Form handling is a common example of server-side programming. Server-side scripts or programs are algorithms that are run on Web servers in response to requests from a client (e.g., a Web browser). These scripts may produce HTML as output, which output is provided to the requesting client as if the client had requested an ordinary Web page. The details of how server-side scripting works vary widely with the technique used (and there are many), however, some constants are found across these different techniques. In general, the Web server receives a request just like any other, but notes that the requested URL does not map to a file, but instead to a scripting area. The server then starts the script, providing it with the information contained in the request headers and URL. The script then runs and produces as its output the HTML to be returned to the client, which the server does.
One means by which information may be submitted through Web forms is via a CGI (Common Gateway Interface) program. CGI programs may be executable programs or interpreted programs (i.e., those written in an interpreted rather than a compiled programming language). CGI itself operates completely independent of the underlying programming language, operating system and/or Web server. Currently it is the most common server-side programming technique and provides a mechanism for servers to know which URLs map to scripts and not just to ordinary HTML files (i.e., ordinary Web pages).
An alternative to using CGI is programming to the server applications program interface (API) itself. That is, writing a program that essentially becomes a part of the server process and uses an API exposed by the server. The problem with this technique is that each API is server-dependent. However, using API programming may allow for faster response times to user inquiries, in as much as the needed program to provide the response will already be loaded into memory together with whatever data it needs.
With these concepts in mind, an embodiment of the present model can be further explored. As discussed briefly above, the present model allows for various states during the creation and existence of a custom manufacturing job request, as shown in
While in the initially defined state 15, various vendors and/or service providers (depending on the nature of the job request) may have access to the job request description provided by the customer. Such access may be granted to targeted vendors, etc. that were specifically notified of the request, or to any vendors who view the request as part of a general job request posting. For each vendor/service provider, unique descriptions of the job request may be available through interfaces that customize the job request in a format familiar to that vendor/service provider. For example, specific vendors may specify various information filters that allow ready access to items such as completion date required, because such information may dictate whether or not the vendor/service provider should even participate further in defining the job request. If the required completion data cannot be satisfied by the vendor, there seems little point in bidding the project. On the other hand, some vendors may immediately submit responses asking for flexibility in the completion date as a means by which to gauge whether to further examine the job request.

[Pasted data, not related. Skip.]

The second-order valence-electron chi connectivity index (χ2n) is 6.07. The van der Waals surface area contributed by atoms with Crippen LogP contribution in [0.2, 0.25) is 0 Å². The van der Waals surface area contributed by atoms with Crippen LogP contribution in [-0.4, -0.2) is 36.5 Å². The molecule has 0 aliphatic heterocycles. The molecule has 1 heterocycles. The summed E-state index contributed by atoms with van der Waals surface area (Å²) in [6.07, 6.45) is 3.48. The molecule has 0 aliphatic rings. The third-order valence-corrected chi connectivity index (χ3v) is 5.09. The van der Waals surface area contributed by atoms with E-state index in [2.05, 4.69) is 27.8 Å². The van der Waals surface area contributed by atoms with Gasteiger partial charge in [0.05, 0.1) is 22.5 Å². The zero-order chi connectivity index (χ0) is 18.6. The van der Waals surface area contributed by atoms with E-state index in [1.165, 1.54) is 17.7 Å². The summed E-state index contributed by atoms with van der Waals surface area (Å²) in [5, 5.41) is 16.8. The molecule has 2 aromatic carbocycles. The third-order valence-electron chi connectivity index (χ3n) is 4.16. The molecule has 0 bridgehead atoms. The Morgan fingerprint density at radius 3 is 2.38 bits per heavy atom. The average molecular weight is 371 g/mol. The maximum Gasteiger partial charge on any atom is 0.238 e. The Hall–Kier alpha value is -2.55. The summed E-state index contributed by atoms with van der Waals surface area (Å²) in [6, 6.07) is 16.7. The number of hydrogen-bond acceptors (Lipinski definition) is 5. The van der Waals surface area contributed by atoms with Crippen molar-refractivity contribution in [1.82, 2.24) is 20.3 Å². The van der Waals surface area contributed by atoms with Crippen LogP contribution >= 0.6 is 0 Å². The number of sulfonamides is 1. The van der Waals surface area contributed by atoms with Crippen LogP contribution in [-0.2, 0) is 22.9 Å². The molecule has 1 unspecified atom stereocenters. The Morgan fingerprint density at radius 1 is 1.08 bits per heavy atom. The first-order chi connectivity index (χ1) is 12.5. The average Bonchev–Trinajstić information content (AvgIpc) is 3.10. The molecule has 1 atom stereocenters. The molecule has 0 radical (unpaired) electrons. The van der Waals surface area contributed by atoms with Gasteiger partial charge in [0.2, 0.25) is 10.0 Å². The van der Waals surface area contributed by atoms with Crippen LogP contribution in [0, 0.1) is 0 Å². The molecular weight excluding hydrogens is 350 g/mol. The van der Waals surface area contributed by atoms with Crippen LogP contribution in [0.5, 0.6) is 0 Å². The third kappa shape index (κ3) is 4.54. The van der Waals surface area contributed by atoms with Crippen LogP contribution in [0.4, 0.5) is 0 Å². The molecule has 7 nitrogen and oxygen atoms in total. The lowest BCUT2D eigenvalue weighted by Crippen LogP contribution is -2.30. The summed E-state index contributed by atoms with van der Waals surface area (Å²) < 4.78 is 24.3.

For those vendors/service providers that provide input to further constrain the job request object (e.g., by adding start times and/or dates, paper selection choices, various pricing/delivery schemes, etc.) each may submit a further defined version of the job request (state 20) for review by the customer. That is, the individual vendor responses may generate multiple instances of the request objects in the database, each instance having various defining characteristics gathered through the job request definition cycle.
The customer may be notified of various vendor submissions and may then take the opportunity to review them. In some cases, an interface that allows for comparison of the various vendor-specific job request objects that have been established may be used, to allow the customer to comparison shop between the various vendor/service provider options. Also, the customer may have the opportunity to further define the job request by answering vendor queries, modifying vendor and/or customer defined constraints, adding additional constraints (e.g., by selecting from among vendor-specified options), and so on. These further constrained job requests are again provided to the vendors/service providers to allow for further revision/updating of the job requests. Note that during this constraint collection process, the customer may restart the process and invite other or even different vendors to participate.
Ultimately, an customer may choose one of the available job request definitions (although in some cases only a single job request or even no job requests may exist), causing the job request to become fully defined (state 25). In this state, the job request should be sufficiently defined (e.g., through the collection of constraints in the iterative procedure discussed above) so as to allow the vendor/service provider with which it is associated to render a final quote. The customer is free to accept the quote (leading to the generation of a final contract that can be performed, the work product delivered and payment therefore rendered) or to reject it and start the process anew. Alternatively, the job request may be cancelled if the customer or the vendor so chooses. Any final contract will include the announced set of constraints, unless changes thereto are ordered or the job request itself is cancelled.